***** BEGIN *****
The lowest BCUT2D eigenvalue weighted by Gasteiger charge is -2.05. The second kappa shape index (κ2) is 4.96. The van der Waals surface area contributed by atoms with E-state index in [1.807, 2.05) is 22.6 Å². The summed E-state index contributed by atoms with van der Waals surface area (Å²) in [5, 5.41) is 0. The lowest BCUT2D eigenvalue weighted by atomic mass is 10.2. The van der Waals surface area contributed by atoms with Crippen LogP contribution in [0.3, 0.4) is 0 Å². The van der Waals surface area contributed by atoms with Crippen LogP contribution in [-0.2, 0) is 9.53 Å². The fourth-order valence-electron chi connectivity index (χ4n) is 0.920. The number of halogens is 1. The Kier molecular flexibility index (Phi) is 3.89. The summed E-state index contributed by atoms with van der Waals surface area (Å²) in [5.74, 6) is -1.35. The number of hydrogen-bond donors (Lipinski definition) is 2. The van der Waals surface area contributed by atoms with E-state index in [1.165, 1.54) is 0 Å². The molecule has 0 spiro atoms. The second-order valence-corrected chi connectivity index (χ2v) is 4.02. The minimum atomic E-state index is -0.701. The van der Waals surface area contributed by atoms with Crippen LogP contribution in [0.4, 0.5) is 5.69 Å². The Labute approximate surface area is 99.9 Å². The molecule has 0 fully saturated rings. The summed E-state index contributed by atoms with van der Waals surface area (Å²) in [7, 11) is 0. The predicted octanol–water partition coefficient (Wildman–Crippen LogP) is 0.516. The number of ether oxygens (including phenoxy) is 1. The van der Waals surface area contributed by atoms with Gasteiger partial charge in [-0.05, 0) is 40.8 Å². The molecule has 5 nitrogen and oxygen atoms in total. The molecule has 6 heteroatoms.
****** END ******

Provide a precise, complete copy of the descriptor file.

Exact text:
The lowest BCUT2D eigenvalue weighted by Gasteiger charge is -2.05. The second kappa shape index (κ2) is 4.96. The van der Waals surface area contributed by atoms with E-state index in [1.807, 2.05) is 22.6 Å². The summed E-state index contributed by atoms with van der Waals surface area (Å²) in [5, 5.41) is 0. The lowest BCUT2D eigenvalue weighted by atomic mass is 10.2. The van der Waals surface area contributed by atoms with Crippen LogP contribution in [0.3, 0.4) is 0 Å². The van der Waals surface area contributed by atoms with Crippen LogP contribution in [-0.2, 0) is 9.53 Å². The fourth-order valence-electron chi connectivity index (χ4n) is 0.920. The number of halogens is 1. The Kier molecular flexibility index (Phi) is 3.89. The summed E-state index contributed by atoms with van der Waals surface area (Å²) in [5.74, 6) is -1.35. The number of hydrogen-bond donors (Lipinski definition) is 2. The van der Waals surface area contributed by atoms with E-state index in [1.165, 1.54) is 0 Å². The molecule has 0 spiro atoms. The second-order valence-corrected chi connectivity index (χ2v) is 4.02. The minimum atomic E-state index is -0.701. The van der Waals surface area contributed by atoms with Crippen LogP contribution in [0.4, 0.5) is 5.69 Å². The Labute approximate surface area is 99.9 Å². The molecule has 0 fully saturated rings. The summed E-state index contributed by atoms with van der Waals surface area (Å²) in [7, 11) is 0. The predicted octanol–water partition coefficient (Wildman–Crippen LogP) is 0.516. The number of ether oxygens (including phenoxy) is 1. The van der Waals surface area contributed by atoms with Gasteiger partial charge in [-0.05, 0) is 40.8 Å². The molecule has 5 nitrogen and oxygen atoms in total. The molecule has 6 heteroatoms.